Bopping with Niall JP O'Leary

Niall O'Leary insists on sharing his hare-brained notions and hysterical emotions. Personal obsessions with cinema, literature, food and alcohol feature regularly.

Monday, January 28, 2008

Lust, Caution

'Lust, Caution' is apparently based on a short story. After two and a half hours, you have to wonder what got gained in translation.
A war-time story set in Japanese-occupied China, it tells of a young actress roped into a naive plot to assassinate a collaborator. To lure the security savvy traitor into the open she must become his mistress. But at what point does pretence end and passion really begin?
I'm not entirely sure. Despite some infamous sex scenes, I found it all a little too passionless. As befits a film by Ang Lee ('Brokeback Mountain', 'Crouching Tiger, Hidden Dragon'), this is a rich, beautiful movie, but with its slow pace and long running time, it suffers from the restraint shown. An occasional outburst by the excellent Wei Tang is simply not enough to gain our empathy. Does she really care for Mr Yee? Do we care?
For the climax to have any impact, the audience can be in no doubt of Wong Chia Chi's feelings, and must have bought into them long ago. I don't believe Ang Lee does enough to earn that payoff and it is at the end that he seems most unsure. The climactic diamond scene becomes a throw-away moment instead of a culmination, as arbitrary as Chi's emotions appear to be. As such it undermines all that has gone before. And a lot has gone before. It leaves a slightly bitter taste.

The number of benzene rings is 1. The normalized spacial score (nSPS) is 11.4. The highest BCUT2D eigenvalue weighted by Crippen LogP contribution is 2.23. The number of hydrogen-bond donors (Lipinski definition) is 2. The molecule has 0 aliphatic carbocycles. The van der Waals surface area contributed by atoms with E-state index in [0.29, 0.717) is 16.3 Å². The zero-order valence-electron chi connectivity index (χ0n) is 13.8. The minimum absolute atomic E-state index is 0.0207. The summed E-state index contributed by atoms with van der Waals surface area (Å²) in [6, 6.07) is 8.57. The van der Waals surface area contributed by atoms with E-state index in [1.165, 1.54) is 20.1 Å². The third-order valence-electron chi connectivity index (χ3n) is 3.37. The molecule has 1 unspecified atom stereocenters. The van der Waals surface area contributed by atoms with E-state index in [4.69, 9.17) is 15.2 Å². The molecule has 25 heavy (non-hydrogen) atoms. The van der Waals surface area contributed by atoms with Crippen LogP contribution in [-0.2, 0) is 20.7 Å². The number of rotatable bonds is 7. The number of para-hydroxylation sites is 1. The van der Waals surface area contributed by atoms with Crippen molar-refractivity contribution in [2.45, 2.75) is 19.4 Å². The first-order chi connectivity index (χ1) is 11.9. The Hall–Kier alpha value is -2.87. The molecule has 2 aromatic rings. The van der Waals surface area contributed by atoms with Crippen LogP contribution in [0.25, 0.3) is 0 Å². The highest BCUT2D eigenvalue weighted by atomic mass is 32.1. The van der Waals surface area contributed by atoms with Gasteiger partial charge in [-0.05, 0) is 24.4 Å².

I have no doubt that were I to see 'Lust,Caution' again I would still find much to admire. Lee is an artist and even a work that doesn't meet his highest standards is worthy of attention (think of 'Hulk'). This film is by no means a second rate work, not even a second rate Lee film, but it does not achieve the emotional resonance it tries hard to win. A near miss then, but so close, so close.

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At 8:44 pm, Blogger ian said...

I also found her switch from loathing yer man to wuvving him a bit hard to take. It seemed to come out of nowhere, and it made me like the film's ending, given how repulsive and individual he was. You could explain it out through Stockholm Syndrome, but that was not really suggested in the film. It looked more like he basically bought her with the diamond.


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